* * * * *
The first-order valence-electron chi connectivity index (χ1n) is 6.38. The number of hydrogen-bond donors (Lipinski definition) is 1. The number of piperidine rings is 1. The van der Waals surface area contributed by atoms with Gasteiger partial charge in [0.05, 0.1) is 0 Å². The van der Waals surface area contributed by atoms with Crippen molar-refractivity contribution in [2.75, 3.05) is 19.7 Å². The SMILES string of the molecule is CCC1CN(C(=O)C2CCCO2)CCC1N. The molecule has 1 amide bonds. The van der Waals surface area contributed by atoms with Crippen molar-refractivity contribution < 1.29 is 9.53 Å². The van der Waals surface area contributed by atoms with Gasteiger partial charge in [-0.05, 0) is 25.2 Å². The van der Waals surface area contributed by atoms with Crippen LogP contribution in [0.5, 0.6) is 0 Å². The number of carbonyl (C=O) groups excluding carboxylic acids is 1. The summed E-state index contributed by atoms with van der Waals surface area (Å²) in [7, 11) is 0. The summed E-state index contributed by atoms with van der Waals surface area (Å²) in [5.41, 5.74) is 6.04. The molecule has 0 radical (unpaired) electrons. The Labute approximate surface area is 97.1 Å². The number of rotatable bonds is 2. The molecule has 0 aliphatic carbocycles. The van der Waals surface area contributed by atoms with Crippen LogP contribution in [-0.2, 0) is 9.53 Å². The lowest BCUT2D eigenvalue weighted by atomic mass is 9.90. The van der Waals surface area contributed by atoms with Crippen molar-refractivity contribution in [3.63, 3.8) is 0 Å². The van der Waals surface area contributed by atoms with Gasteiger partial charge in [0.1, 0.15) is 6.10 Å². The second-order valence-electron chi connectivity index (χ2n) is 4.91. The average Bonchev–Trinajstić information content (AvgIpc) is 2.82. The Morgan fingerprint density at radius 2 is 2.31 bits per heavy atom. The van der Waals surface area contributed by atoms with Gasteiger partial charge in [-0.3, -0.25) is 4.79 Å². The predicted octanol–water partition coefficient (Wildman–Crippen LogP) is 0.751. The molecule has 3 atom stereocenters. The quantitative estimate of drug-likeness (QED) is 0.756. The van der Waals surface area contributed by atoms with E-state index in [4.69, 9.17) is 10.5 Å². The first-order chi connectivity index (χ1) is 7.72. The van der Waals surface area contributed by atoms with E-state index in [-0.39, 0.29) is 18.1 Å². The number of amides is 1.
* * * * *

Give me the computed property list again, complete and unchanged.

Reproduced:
The first-order valence-electron chi connectivity index (χ1n) is 6.38. The number of hydrogen-bond donors (Lipinski definition) is 1. The number of piperidine rings is 1. The van der Waals surface area contributed by atoms with Gasteiger partial charge in [0.05, 0.1) is 0 Å². The van der Waals surface area contributed by atoms with Crippen molar-refractivity contribution in [2.75, 3.05) is 19.7 Å². The SMILES string of the molecule is CCC1CN(C(=O)C2CCCO2)CCC1N. The molecule has 1 amide bonds. The van der Waals surface area contributed by atoms with Crippen molar-refractivity contribution < 1.29 is 9.53 Å². The van der Waals surface area contributed by atoms with Gasteiger partial charge in [-0.05, 0) is 25.2 Å². The van der Waals surface area contributed by atoms with Crippen LogP contribution in [0.5, 0.6) is 0 Å². The number of carbonyl (C=O) groups excluding carboxylic acids is 1. The summed E-state index contributed by atoms with van der Waals surface area (Å²) in [7, 11) is 0. The summed E-state index contributed by atoms with van der Waals surface area (Å²) in [5.41, 5.74) is 6.04. The molecule has 0 radical (unpaired) electrons. The Labute approximate surface area is 97.1 Å². The number of rotatable bonds is 2. The molecule has 0 aliphatic carbocycles. The van der Waals surface area contributed by atoms with Crippen LogP contribution in [-0.2, 0) is 9.53 Å². The lowest BCUT2D eigenvalue weighted by atomic mass is 9.90. The van der Waals surface area contributed by atoms with Crippen molar-refractivity contribution in [3.63, 3.8) is 0 Å². The van der Waals surface area contributed by atoms with Gasteiger partial charge in [0.1, 0.15) is 6.10 Å². The second-order valence-electron chi connectivity index (χ2n) is 4.91. The average Bonchev–Trinajstić information content (AvgIpc) is 2.82. The Morgan fingerprint density at radius 2 is 2.31 bits per heavy atom. The van der Waals surface area contributed by atoms with Gasteiger partial charge in [-0.3, -0.25) is 4.79 Å². The predicted octanol–water partition coefficient (Wildman–Crippen LogP) is 0.751. The molecule has 3 atom stereocenters. The quantitative estimate of drug-likeness (QED) is 0.756. The van der Waals surface area contributed by atoms with E-state index in [4.69, 9.17) is 10.5 Å². The first-order chi connectivity index (χ1) is 7.72. The van der Waals surface area contributed by atoms with E-state index in [-0.39, 0.29) is 18.1 Å². The number of amides is 1.